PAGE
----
Compounded drugs give indies an edge

May 5, 2010

Compounded medicines - also called personalized solutions - have become an important element in many independent pharmacies.

Key Points

Compounded medicines (also called personalized solutions) have become an important element in many independent pharmacies.

"We are beginning to realize that in medicine, as in other aspects of life, one size does not fit all," said Rod Shafer, CEO of the International Academy of Compounding Pharmacists, which represents 2,000 compounders.

"While there are differing opinions by FDA and pharmaceutical manufacturers regarding regulatory and scope issues, no one argues that personalized medication is an important weapon in today's medical arsenal," Shafer said.

A competitive edge

As the need for personalized medicine rises, more independent pharmacists are taking courses to master the techniques of this specialized art, which gives them a competitive advantage over the chains.

For example, John Herr, owner of Town & Country Compounding and Consultation in Ridgewood, N.J., said that while retail sales are down 20%, in large part because of mail-order policies enforced by PBMs (such as Medco and Caremark), compounding sales jumped 4% last year.

One of Herr's specialties is reformulating medications for six hospices in New Jersey. "One hospice patient on Dilantin lost his ability to swallow, so we made him a rectal suppository that was just as effective," he said.

For cancer patients, Herr converts dexamethasone into a liquid or transdermal gel and also makes transdermal ondansetron for patients with nausea.

His fastest-growing business is treating kids with autism. Herr said he receives countless calls each day from parents of autistic children. "Many of these kids can't tolerate sugar, gluten, or casein in milk, and they can't tolerate dyes in pills either, so we compound their medications into sugar-free and dye-free liquids."

For patients fearing miscarriage, Herr refers patients to an infertility specialist who prescribes compounded 17-hydroxyprogesterone caproate - a medication no longer sold in the United States - into an intramuscular injection that quickly raises progesterone levels.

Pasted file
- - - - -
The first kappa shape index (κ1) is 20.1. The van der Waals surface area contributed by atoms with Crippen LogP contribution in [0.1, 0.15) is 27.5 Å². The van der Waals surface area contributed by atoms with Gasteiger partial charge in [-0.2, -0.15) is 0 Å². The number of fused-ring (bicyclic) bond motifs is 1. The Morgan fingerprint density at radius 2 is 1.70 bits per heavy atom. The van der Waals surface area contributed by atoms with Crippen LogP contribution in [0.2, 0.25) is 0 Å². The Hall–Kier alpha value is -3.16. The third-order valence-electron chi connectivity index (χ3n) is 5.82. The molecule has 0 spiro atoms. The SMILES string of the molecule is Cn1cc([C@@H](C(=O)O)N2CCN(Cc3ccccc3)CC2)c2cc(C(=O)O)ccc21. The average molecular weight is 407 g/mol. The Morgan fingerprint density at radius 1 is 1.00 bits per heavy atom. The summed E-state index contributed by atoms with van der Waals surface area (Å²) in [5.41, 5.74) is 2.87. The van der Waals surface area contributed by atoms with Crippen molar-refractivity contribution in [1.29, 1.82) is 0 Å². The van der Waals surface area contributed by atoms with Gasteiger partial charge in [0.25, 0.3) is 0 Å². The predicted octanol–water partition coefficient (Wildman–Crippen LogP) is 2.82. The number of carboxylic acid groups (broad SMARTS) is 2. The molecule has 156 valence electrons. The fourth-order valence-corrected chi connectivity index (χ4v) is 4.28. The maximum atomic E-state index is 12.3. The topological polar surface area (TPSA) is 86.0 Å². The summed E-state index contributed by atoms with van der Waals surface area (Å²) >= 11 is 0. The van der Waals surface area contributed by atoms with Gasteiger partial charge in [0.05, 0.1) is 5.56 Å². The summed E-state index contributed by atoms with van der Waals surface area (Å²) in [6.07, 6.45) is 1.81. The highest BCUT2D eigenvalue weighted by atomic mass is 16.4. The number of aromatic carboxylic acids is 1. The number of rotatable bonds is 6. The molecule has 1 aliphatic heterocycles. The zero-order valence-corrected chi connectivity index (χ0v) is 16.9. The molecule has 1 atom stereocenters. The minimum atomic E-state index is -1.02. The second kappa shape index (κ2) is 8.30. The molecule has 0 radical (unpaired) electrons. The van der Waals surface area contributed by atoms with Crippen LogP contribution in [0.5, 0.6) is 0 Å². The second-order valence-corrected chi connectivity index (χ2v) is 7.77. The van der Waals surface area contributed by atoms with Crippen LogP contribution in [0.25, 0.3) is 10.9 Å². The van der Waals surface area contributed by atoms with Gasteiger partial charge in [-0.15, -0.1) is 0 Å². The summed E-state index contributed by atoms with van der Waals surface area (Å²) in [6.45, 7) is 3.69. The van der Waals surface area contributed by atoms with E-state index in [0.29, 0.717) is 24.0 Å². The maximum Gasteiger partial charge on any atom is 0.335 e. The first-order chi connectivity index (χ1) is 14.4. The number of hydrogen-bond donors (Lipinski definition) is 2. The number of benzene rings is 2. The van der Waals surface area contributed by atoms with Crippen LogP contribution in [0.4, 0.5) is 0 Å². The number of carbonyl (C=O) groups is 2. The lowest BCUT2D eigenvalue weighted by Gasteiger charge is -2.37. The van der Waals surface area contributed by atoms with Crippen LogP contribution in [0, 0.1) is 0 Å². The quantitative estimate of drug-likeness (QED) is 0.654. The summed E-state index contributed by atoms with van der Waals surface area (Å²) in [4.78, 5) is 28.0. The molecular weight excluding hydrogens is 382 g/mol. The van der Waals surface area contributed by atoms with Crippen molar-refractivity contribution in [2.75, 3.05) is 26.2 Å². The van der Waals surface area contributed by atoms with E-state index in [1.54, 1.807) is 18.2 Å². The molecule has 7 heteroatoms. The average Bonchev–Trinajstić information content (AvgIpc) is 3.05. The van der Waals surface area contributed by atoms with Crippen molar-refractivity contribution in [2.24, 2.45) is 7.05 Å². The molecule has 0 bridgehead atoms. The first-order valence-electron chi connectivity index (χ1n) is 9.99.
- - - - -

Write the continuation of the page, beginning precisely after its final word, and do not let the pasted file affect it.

He also works with veterinarians, turning phenobarbitol for dogs with seizures into liver-, chicken-, or beef-flavored liquids. For cats, he compounds the thyroid medication methimazole into a cream that's rubbed into the feline's ear.

Filling the niche

Vanity aside, Barnett said she's "passionate" about helping people with chronic pain and diabetes. "Some pain medications can be hard on the stomach, so using transdermal delivery to bypass the stomach is a great option."

For example, gabapentin, useful for nerve pain, can cause dizziness, drowsiness, and nausea. When she makes gabapentin into a transdermal cream, Barnett said, "the results are amazing."

In December, she helped supply liquid Tamiflu (then on back order) for children. She bought the capsules and made liquid formulas in four "delicious" flavors.

Value to patients, purveyors

Barnett also compounds hormones for both women and men. These formulations, she said, are "truly individualized. They may be taken as a troche, sustained-release capsule, or cream." She added, "Such customized medications may be covered by insurance, but even when not, patients recognize both the cost-effectiveness and the therapeutic value of taking the exact amount of medication they need."

Speaking about market growth, Matt Osterhaus, of Osterhaus Pharmacy in Maquoketa, Iowa, concluded, "We have been compounding as long as we've been in business, for 45 years. We average 3 to 4 prescriptions a day. There is growth potential in this area and this is a major focus of our marketing efforts for 2010."

LYNN SHAPIRO is a freelance writer in New York City.